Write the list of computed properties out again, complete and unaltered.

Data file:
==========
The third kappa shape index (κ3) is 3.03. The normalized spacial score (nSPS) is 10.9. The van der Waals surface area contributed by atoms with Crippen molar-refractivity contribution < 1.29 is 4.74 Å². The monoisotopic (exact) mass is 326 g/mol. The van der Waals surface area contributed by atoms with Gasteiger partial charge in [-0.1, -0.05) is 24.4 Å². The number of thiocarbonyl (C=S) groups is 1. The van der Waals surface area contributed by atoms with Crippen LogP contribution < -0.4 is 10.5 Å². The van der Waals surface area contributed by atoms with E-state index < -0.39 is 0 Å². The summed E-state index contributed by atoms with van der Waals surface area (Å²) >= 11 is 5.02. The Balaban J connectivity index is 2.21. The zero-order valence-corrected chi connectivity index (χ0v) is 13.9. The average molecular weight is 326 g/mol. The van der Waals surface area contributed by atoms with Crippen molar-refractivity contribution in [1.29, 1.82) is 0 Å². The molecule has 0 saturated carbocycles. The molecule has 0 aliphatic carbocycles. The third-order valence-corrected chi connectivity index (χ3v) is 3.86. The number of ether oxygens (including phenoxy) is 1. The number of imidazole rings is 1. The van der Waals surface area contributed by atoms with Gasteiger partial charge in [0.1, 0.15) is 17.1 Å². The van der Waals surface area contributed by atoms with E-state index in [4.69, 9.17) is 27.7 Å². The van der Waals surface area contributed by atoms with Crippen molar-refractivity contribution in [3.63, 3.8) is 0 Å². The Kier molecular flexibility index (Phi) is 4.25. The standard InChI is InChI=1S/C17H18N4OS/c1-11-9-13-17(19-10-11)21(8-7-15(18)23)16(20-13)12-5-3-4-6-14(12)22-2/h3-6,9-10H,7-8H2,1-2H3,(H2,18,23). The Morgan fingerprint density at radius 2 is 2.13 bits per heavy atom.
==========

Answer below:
The third kappa shape index (κ3) is 3.03. The normalized spacial score (nSPS) is 10.9. The van der Waals surface area contributed by atoms with Crippen molar-refractivity contribution < 1.29 is 4.74 Å². The monoisotopic (exact) mass is 326 g/mol. The van der Waals surface area contributed by atoms with Gasteiger partial charge in [-0.1, -0.05) is 24.4 Å². The number of thiocarbonyl (C=S) groups is 1. The van der Waals surface area contributed by atoms with Crippen LogP contribution < -0.4 is 10.5 Å². The van der Waals surface area contributed by atoms with E-state index < -0.39 is 0 Å². The summed E-state index contributed by atoms with van der Waals surface area (Å²) >= 11 is 5.02. The Balaban J connectivity index is 2.21. The zero-order valence-corrected chi connectivity index (χ0v) is 13.9. The average molecular weight is 326 g/mol. The van der Waals surface area contributed by atoms with Crippen molar-refractivity contribution in [1.29, 1.82) is 0 Å². The molecule has 0 saturated carbocycles. The molecule has 0 aliphatic carbocycles. The third-order valence-corrected chi connectivity index (χ3v) is 3.86. The number of ether oxygens (including phenoxy) is 1. The number of imidazole rings is 1. The van der Waals surface area contributed by atoms with Gasteiger partial charge in [0.1, 0.15) is 17.1 Å². The van der Waals surface area contributed by atoms with E-state index in [4.69, 9.17) is 27.7 Å². The van der Waals surface area contributed by atoms with Crippen molar-refractivity contribution in [3.63, 3.8) is 0 Å². The Kier molecular flexibility index (Phi) is 4.25. The standard InChI is InChI=1S/C17H18N4OS/c1-11-9-13-17(19-10-11)21(8-7-15(18)23)16(20-13)12-5-3-4-6-14(12)22-2/h3-6,9-10H,7-8H2,1-2H3,(H2,18,23). The Morgan fingerprint density at radius 2 is 2.13 bits per heavy atom.